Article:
Japan's Suzaku observatory has made some findings about the mass and chemical content of the Perseus Galaxy Cluster which can potentially lead to better understanding of the evolution of the universe.

X-ray observations made by the observatory has provided the first direct evidence that million-degree gas clouds are tightly gathered in the cluster's outskirts, a NASA release said on Friday.

Understanding the content of normal matter in galaxy clusters is a key element for using these objects to study the evolution of the universe, Adam Mantz, a co-author of the paper at NASA's Goddard Space Flight Center, said.

The Perseus Galaxy Cluster is located about 250 million light-years away. It is the brightest extended X-ray source beyond our own galaxy, and also the brightest and closest cluster in which Suzaku has attempted to map outlying gas.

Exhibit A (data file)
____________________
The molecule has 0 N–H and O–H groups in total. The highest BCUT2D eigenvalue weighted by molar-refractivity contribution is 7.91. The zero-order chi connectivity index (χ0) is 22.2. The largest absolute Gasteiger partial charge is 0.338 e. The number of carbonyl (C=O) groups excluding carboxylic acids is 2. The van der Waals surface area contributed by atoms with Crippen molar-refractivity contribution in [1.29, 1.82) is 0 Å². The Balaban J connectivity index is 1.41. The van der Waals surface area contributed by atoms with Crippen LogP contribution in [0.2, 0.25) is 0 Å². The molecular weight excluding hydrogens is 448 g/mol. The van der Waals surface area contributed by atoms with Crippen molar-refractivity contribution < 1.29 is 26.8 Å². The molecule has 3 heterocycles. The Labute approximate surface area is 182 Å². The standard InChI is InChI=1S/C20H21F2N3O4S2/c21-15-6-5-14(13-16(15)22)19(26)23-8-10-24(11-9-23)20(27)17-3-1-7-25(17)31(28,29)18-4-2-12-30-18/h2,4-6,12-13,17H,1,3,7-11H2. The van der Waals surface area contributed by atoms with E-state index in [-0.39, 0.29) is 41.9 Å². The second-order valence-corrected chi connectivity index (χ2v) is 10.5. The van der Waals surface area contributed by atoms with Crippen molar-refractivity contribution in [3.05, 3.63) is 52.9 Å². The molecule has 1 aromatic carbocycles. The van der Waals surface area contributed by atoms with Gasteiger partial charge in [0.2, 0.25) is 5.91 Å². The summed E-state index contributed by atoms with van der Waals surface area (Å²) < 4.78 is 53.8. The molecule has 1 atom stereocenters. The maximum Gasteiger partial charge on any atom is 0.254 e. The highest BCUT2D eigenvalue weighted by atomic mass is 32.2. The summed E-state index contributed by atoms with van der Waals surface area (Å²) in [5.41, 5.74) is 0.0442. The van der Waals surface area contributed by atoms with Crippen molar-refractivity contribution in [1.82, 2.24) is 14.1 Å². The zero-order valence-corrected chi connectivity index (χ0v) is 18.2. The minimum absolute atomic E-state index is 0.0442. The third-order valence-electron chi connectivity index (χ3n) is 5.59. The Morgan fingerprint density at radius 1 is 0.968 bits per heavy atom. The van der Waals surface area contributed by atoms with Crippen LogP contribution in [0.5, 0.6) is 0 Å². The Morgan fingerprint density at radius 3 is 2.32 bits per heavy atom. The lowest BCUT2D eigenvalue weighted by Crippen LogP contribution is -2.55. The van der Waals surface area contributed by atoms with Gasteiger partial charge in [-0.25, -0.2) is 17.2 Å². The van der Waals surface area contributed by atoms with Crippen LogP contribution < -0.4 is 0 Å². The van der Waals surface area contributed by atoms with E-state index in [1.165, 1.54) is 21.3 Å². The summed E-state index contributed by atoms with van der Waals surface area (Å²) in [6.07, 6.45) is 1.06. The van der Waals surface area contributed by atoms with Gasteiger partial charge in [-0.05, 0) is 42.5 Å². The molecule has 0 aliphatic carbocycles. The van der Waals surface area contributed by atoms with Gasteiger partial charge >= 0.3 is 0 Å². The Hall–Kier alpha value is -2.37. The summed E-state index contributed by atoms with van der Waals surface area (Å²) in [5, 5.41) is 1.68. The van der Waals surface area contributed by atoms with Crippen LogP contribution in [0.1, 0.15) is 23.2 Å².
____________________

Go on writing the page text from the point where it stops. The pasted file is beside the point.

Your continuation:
The study of galaxy clusters provides important clues to cosmological values like the cosmic microwave background. Earlier, NASA's Wilkinson Microwave Anisotropy Probe (WMAP) had explored the cosmic microwave background, which is the remnant glow of the Big Bang. But data discrepancies still remained regarding the amount of baryons -- what physicists call normal matter in the universe. According to the WMAP findings, normal matter made up of about 4.6 percent of the universe. But according to previous studies galaxy clusters seemed to hold even fewer baryons than this amount.

The images from the Suzaku observatory have helped solve this discrepancy for the first time, NASA said.

Suzaku images of faint gas at the fringes of a nearby galaxy cluster have allowed astronomers to resolve this discrepancy for the first time, according to NASA.

The Suzaku observatory successfully mapped the gas outlying the Perseus Galaxy Cluster. Before Suzaku, our knowledge of the properties of this gas was limited to the innermost parts of clusters, where the X-ray emission is brightest, but this left a huge volume essentially unexplored, said Aurora Simionescu, the study's lead researcher.